For ten years Alastair Campbell was Tony Blair's right hand man as communications strategist and chief spokesman, often witnessing history in the making. Whilst he remains an influential voice and commentator on the political stage, he's now as well known as a writer and campaigner, particularly on mental health awareness.
In the years running up to Labour's 1997 landslide win, and throughout their time in power, Alastair led communications strategy and was also no stranger to controversy. He is one of four figures credited with creating the New Labour project, fighting numerous battles in their pursuit of modernisation, including with how the media portrayed the party. He was reviled by some parts of the media but still respected for his commitment, creativity, loyalty and work rate. After leaving frontline politics Alastair published his diaries (initially three volumes, but now standing at eight volumes) as well as other autobiographical books and novels, and has continued to write extensively on sport, politics, and increasingly on mental health from a personal, social and political perspective.
Since leaving politics Alastair has been candid about his personal experiences of depression, alcoholism and mental illness, frequently examining the links between work, stress and mental health. It's a subject he's tackled in numerous interviews, documentaries and podcasts, and in his books Living Better: How I Learned to Survive Depression and The Happy Depressive: In Pursuit of Personal and Political Happiness as well as in his novels.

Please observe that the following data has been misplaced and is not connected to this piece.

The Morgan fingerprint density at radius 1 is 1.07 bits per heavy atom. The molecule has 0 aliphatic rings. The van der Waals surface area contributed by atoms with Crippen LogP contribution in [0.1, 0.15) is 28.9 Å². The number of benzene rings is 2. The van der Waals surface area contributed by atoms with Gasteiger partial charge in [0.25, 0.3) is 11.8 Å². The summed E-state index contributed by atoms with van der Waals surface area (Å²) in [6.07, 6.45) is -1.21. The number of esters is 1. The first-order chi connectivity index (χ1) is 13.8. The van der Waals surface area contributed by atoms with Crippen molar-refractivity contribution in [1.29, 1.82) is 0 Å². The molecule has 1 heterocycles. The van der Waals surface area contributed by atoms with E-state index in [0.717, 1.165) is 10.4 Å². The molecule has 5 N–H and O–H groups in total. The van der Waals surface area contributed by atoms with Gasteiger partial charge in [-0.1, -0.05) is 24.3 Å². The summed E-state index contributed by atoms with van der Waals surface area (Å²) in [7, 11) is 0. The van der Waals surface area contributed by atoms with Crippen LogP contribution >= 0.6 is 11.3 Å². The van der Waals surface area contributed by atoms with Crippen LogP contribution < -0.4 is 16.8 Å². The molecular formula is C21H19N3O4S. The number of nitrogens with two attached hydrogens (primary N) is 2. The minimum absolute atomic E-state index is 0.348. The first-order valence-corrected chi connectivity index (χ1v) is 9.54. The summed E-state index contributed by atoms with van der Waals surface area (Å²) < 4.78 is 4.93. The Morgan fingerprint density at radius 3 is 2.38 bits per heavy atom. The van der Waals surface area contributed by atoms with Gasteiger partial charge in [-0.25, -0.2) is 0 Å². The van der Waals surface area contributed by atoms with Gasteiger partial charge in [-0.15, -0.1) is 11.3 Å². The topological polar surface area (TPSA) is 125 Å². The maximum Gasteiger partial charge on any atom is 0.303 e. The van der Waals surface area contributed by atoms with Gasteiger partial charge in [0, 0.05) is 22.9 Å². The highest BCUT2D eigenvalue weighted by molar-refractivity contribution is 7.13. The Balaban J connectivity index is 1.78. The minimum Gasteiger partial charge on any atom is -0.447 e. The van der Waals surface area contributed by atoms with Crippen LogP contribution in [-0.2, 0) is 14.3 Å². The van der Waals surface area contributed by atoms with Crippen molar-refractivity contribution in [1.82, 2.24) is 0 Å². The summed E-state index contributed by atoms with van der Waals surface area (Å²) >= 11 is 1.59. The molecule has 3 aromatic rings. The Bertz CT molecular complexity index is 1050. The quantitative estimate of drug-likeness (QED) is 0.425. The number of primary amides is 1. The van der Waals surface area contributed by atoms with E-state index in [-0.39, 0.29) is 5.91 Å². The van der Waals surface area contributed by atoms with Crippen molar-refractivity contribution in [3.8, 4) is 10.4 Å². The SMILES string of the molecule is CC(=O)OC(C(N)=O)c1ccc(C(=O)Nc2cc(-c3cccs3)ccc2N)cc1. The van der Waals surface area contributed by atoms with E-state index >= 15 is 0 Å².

Alastair works with many charities, as an advisor and often as a fund-raiser, including Leukaemia Research, Bloodwise, and a number of mental health charities including the Time to Change campaign and Alcohol Concern. He frequently contributes articles in the media including The Guardian, Telegraph and GQ, and co-hosts the podcast Football, Feminism and Everything in Between with his daughter Grace.
With humour and insight Alastair takes an insiders look at politics at home and abroad, as well as what it takes to be a successful leader (a subject he tackled in his book Winners: And How They Succeed). He also tackles reputation (his own and how others manage theirs), the media, mental health, and why people still ask him about The Thick of It so much.